Exploring data and knowledge sharing in response to welfare reform and benefit sanctioning
Aims of the research project
Working in collaboration with a range of public service partners and third sector organisations in Scotland, this research project sought to better understand and improve public services in order to reduce inequalities.
This specific research project (2015-2019) focused on working with various practitioners and policy-makers in a town in Scotland with high levels of deprivation and inequality to improve service design and support for people affected by welfare reform, specifically benefit sanctioning (a process by which the state can remove a citizen’s access to social security payments).
The project was part of the work programme for the What Works Scotland (WWS) centre. WWS was a large research and knowledge exchange centre (2014-2019).
The project involved creating a team of practitioners (such as community workers, policy-officers, partnership managers, welfare rights advisors, charity workers, housing officers, civil servants) to investigate the effect of welfare reform at the local level.
With training, research guidance, and facilitation support from the academic researcher (Dr Hayley Bennett) the team choose to explore the following research questions:
- How can we improve our knowledge of what data is available across partner agencies?
- How can we use this to prevent people from being sanctioned?
- How can we better support those who have been sanctioned?
Research methods and activities
Using a collaborative action research approach, the team of practitioner-researchers met 21 times to design the research process, undertake data collection and analysis, and produce a final report.
Throughout the process the team engaged in critical reflection on their practice and departmental processes, discussing solutions that could work across professional and organisational boundaries.
The team engaged in three key stages of data collection and reflection:
- Interrogated statistics on benefit sanctioning in their locality. Received training and developed communication techniques to share data and trends with local decision-makers such as senior colleagues and politicians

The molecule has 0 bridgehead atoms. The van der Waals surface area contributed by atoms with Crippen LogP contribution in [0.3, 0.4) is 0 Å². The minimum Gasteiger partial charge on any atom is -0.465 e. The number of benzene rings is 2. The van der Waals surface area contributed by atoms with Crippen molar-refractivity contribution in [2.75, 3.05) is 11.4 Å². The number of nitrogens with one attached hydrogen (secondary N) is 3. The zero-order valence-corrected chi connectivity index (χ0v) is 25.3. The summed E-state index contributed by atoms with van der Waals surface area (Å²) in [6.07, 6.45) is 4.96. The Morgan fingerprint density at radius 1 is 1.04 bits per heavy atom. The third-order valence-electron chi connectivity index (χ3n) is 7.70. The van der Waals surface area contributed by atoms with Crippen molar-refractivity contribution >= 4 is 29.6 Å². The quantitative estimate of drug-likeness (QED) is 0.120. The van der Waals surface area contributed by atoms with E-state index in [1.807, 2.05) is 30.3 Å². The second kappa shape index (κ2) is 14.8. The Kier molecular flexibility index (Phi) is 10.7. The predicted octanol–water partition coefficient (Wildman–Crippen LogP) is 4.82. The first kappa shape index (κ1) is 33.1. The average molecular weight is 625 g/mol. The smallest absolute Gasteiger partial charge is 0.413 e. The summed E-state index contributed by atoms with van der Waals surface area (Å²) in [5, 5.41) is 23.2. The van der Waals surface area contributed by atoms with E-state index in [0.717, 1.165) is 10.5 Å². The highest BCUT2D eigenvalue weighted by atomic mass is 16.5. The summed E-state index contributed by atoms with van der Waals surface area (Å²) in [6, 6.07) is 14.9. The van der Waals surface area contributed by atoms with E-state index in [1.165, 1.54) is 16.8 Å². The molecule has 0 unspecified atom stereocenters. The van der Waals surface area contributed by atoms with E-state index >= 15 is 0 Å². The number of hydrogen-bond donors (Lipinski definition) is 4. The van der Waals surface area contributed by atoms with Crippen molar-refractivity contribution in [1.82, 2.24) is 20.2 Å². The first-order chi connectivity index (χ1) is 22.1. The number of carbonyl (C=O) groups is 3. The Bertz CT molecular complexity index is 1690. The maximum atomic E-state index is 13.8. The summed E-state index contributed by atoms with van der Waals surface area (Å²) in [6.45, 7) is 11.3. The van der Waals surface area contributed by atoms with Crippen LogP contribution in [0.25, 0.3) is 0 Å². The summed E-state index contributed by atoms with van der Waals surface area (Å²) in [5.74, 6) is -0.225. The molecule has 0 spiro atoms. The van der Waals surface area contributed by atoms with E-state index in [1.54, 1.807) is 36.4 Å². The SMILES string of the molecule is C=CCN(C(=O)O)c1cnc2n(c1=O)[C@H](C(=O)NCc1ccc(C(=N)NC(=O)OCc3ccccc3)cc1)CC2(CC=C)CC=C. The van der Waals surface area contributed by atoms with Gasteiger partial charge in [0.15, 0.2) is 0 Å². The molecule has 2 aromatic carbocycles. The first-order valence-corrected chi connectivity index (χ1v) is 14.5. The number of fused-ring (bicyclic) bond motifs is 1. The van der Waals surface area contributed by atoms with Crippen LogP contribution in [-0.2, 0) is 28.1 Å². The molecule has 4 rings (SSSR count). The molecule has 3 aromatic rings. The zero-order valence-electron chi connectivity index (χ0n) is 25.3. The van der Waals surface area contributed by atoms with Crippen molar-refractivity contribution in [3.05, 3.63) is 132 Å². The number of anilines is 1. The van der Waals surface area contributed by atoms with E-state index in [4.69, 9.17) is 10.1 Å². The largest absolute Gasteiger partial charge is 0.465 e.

- Created a series of vignettes that outlined the work and cases they experienced regarding citizens who had received a benefit sanction and the support services they tried to access. These anonymised vignettes were central to multi-agency discussions around service design and assumptions about service needs.
- The practitioner-researchers held a one-day event with 50 practitioners whose work was also affected by benefit sanctioning. The event involved presentations of locally relevant research, sharing of the data on benefit sanctions, and the use of the vignettes to aid group discussions.
The team produced blogs and a report about their learning and continued collaborations regarding benefit sanctions.
They spread their learning to other localities and influenced a range of decision-makers in their work areas to make a series of practical changes to local programmes and funding decisions.
The practitioners developed a better understanding of wider policy changes and issues, developed a shared understanding of local services and available data, improved relationships with neighbouring policy and practice areas, and identified a series of limitations and pressures that were outside of their control.
- Initial discussions on collaboration (March 2015-Sept 2015)
- Establishing the practitioner-research team (Oct 2015-Feb 2016)
- Undertaking the three stages of research (March 2016-Dec 2017)
- Completion and sharing of reports and learning (June 2018)
2015 - 2019